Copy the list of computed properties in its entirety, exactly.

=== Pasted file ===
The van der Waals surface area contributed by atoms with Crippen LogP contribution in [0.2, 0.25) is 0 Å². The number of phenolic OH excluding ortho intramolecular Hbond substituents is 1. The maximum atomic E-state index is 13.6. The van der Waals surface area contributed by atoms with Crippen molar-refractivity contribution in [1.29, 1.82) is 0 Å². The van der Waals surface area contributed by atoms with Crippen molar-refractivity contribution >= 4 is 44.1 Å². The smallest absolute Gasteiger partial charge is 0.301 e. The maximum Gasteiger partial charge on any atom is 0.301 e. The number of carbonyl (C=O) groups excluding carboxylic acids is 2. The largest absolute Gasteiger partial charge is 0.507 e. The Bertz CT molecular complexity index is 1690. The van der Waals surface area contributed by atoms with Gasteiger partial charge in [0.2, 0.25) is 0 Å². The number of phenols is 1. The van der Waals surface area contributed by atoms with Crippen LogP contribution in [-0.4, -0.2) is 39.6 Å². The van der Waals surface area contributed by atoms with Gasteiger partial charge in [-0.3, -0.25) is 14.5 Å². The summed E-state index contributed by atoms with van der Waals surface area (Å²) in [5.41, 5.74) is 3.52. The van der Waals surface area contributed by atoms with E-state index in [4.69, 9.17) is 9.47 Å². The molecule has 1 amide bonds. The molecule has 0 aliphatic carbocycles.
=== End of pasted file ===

The van der Waals surface area contributed by atoms with Crippen LogP contribution in [0.2, 0.25) is 0 Å². The number of phenolic OH excluding ortho intramolecular Hbond substituents is 1. The maximum atomic E-state index is 13.6. The van der Waals surface area contributed by atoms with Crippen molar-refractivity contribution in [1.29, 1.82) is 0 Å². The van der Waals surface area contributed by atoms with Crippen molar-refractivity contribution >= 4 is 44.1 Å². The smallest absolute Gasteiger partial charge is 0.301 e. The maximum Gasteiger partial charge on any atom is 0.301 e. The number of carbonyl (C=O) groups excluding carboxylic acids is 2. The largest absolute Gasteiger partial charge is 0.507 e. The Bertz CT molecular complexity index is 1690. The van der Waals surface area contributed by atoms with Gasteiger partial charge in [0.2, 0.25) is 0 Å². The number of phenols is 1. The van der Waals surface area contributed by atoms with Crippen LogP contribution in [-0.4, -0.2) is 39.6 Å². The van der Waals surface area contributed by atoms with Gasteiger partial charge in [-0.3, -0.25) is 14.5 Å². The summed E-state index contributed by atoms with van der Waals surface area (Å²) in [5.41, 5.74) is 3.52. The van der Waals surface area contributed by atoms with E-state index in [4.69, 9.17) is 9.47 Å². The molecule has 1 amide bonds. The molecule has 0 aliphatic carbocycles.